New guidelines and a smartphone app are aimed at preventing and managing hearing loss in Aboriginal and Torres Strait Islander children.

Otitis media - middle ear infection - is widespread in Indigenous communities. 

In Australia’s remote communities, only one in 10 Aboriginal children under the age of 3 years has healthy ears. Five have otitis media (OM) with effusion, or “glue ear”; and four have suppurative OM — acute OM with or without perforation or chronic suppurative OM; three in 10 have disabling hearing impairment.

Childhood chronic ear infections and hearing impairment can affect communication, relationships, and quality of life from soon after birth through toddler years, schooling, and later employment opportunities. 

Improved ear and hearing health are critical to Closing the Gap outcomes and targets.

New guidelines have been issued by a collaborative research team from institutes across Australia. 

The guidelines call for a range of changes, including; 

  • Targeted recommendations for both high and low risk children

  • New tympanostomy tube otorrhoea section

  • New Priority 5 for health services: annual and catch-up ear health checks for at-risk children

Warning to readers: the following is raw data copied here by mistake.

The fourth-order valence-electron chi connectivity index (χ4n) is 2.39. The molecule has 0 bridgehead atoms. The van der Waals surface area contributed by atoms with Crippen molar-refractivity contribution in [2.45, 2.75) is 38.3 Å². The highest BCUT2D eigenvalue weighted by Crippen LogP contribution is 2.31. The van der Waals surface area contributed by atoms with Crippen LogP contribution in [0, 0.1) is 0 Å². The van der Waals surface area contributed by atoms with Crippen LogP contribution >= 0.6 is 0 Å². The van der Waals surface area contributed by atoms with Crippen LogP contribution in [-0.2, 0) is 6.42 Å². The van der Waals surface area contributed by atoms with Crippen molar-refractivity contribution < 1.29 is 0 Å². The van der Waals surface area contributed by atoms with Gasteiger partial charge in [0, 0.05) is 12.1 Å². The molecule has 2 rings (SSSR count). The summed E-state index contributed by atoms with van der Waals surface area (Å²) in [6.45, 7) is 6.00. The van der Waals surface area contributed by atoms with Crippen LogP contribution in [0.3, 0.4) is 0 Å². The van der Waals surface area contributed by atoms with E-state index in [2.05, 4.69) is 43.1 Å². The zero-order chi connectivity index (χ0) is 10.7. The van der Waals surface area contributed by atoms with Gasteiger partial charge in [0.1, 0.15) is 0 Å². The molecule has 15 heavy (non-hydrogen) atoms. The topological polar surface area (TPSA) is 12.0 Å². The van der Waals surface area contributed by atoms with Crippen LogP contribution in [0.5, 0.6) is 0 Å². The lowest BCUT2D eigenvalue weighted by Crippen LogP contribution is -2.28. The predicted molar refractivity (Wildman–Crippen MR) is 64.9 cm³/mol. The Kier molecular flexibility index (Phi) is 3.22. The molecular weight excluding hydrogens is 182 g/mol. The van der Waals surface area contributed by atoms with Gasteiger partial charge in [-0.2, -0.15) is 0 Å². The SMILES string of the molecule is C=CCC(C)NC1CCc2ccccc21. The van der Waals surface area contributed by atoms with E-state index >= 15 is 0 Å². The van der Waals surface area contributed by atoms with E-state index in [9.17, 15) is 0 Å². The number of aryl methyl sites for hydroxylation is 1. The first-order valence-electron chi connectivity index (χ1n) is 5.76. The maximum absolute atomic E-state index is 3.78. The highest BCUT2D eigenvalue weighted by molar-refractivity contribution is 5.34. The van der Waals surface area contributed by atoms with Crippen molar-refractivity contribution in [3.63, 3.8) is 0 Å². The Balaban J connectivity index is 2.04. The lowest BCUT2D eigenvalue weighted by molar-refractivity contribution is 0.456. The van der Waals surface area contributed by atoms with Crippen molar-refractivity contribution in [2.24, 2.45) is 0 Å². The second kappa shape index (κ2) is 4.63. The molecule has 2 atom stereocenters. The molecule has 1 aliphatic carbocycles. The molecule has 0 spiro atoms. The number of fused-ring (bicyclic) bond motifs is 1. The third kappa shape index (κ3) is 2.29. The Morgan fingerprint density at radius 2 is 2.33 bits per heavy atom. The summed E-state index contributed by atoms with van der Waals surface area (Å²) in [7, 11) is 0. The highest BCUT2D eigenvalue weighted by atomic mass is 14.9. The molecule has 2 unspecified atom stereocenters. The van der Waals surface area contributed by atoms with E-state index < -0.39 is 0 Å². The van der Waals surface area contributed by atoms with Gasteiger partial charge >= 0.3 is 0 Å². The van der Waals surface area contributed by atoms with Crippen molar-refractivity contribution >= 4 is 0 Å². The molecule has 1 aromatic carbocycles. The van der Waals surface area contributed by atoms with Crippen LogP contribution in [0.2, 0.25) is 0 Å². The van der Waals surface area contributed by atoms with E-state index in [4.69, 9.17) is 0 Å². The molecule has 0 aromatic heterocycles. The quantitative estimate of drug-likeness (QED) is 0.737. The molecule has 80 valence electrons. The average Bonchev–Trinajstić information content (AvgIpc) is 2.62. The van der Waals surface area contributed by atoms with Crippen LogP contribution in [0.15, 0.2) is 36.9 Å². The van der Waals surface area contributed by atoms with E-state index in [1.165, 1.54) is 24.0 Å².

• Antibiotics are strongly recommended for persistent otitis media with effusion in high risk children

  • Azithromycin is strongly recommended for acute otitis media where adherence is difficult or there is no access to refrigeration

  • Concurrent audiology and surgical referrals are recommended where delays are likely

  • Surgical referral is recommended for chronic suppurative otitis media at the time of diagnosis

  • The use of autoinflation devices is recommended for some children with persistent otitis media with effusion

  • Definitions for mild (21–30 dB) and moderate (> 30 dB) hearing impairment have been updated

The experts are also pushing a new “OM app”, developed to enable free fast access to the guidelines, plus images, animations, and multiple Aboriginal and Torres Strait Islander language audio translations to aid communication with families.

The new digital app and website, OMapp, have been designed to be used in the clinic.

The app and updated guidelines are accessible here.